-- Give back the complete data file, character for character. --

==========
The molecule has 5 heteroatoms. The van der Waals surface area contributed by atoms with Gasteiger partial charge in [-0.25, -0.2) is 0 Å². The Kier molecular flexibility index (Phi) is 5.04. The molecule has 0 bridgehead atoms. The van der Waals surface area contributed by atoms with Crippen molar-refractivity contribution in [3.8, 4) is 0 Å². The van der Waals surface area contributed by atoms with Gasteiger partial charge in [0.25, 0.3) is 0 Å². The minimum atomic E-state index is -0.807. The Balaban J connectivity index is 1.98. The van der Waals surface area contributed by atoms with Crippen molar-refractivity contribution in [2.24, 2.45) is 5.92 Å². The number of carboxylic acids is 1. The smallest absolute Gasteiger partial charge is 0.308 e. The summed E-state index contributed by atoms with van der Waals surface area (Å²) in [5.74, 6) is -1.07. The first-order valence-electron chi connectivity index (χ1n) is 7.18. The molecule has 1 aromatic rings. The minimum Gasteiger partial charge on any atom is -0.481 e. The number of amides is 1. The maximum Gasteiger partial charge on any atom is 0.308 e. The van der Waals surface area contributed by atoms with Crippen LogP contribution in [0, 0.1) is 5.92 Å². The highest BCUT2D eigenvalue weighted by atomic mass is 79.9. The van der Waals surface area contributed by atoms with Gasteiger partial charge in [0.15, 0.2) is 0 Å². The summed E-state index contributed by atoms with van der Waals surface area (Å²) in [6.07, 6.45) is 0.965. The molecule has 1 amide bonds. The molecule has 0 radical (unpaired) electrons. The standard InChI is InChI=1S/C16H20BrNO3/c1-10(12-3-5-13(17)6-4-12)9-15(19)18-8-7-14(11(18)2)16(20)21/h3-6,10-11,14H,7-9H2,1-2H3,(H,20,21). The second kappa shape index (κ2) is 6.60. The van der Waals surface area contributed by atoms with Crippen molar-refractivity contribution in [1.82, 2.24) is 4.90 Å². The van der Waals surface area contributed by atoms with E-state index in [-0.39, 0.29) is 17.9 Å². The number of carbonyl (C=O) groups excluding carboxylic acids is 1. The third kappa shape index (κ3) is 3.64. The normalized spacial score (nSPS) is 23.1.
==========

The molecule has 5 heteroatoms. The van der Waals surface area contributed by atoms with Gasteiger partial charge in [-0.25, -0.2) is 0 Å². The Kier molecular flexibility index (Phi) is 5.04. The molecule has 0 bridgehead atoms. The van der Waals surface area contributed by atoms with Crippen molar-refractivity contribution in [3.8, 4) is 0 Å². The van der Waals surface area contributed by atoms with Gasteiger partial charge in [0.25, 0.3) is 0 Å². The minimum atomic E-state index is -0.807. The Balaban J connectivity index is 1.98. The van der Waals surface area contributed by atoms with Crippen molar-refractivity contribution in [2.24, 2.45) is 5.92 Å². The number of carboxylic acids is 1. The smallest absolute Gasteiger partial charge is 0.308 e. The summed E-state index contributed by atoms with van der Waals surface area (Å²) in [5.74, 6) is -1.07. The first-order valence-electron chi connectivity index (χ1n) is 7.18. The molecule has 1 aromatic rings. The minimum Gasteiger partial charge on any atom is -0.481 e. The number of amides is 1. The maximum Gasteiger partial charge on any atom is 0.308 e. The van der Waals surface area contributed by atoms with Crippen LogP contribution in [0, 0.1) is 5.92 Å². The highest BCUT2D eigenvalue weighted by atomic mass is 79.9. The van der Waals surface area contributed by atoms with Gasteiger partial charge in [0.15, 0.2) is 0 Å². The summed E-state index contributed by atoms with van der Waals surface area (Å²) in [6.07, 6.45) is 0.965. The molecule has 1 amide bonds. The molecule has 0 radical (unpaired) electrons. The standard InChI is InChI=1S/C16H20BrNO3/c1-10(12-3-5-13(17)6-4-12)9-15(19)18-8-7-14(11(18)2)16(20)21/h3-6,10-11,14H,7-9H2,1-2H3,(H,20,21). The second kappa shape index (κ2) is 6.60. The van der Waals surface area contributed by atoms with Crippen molar-refractivity contribution in [1.82, 2.24) is 4.90 Å². The van der Waals surface area contributed by atoms with E-state index in [-0.39, 0.29) is 17.9 Å². The number of carbonyl (C=O) groups excluding carboxylic acids is 1. The third kappa shape index (κ3) is 3.64. The normalized spacial score (nSPS) is 23.1.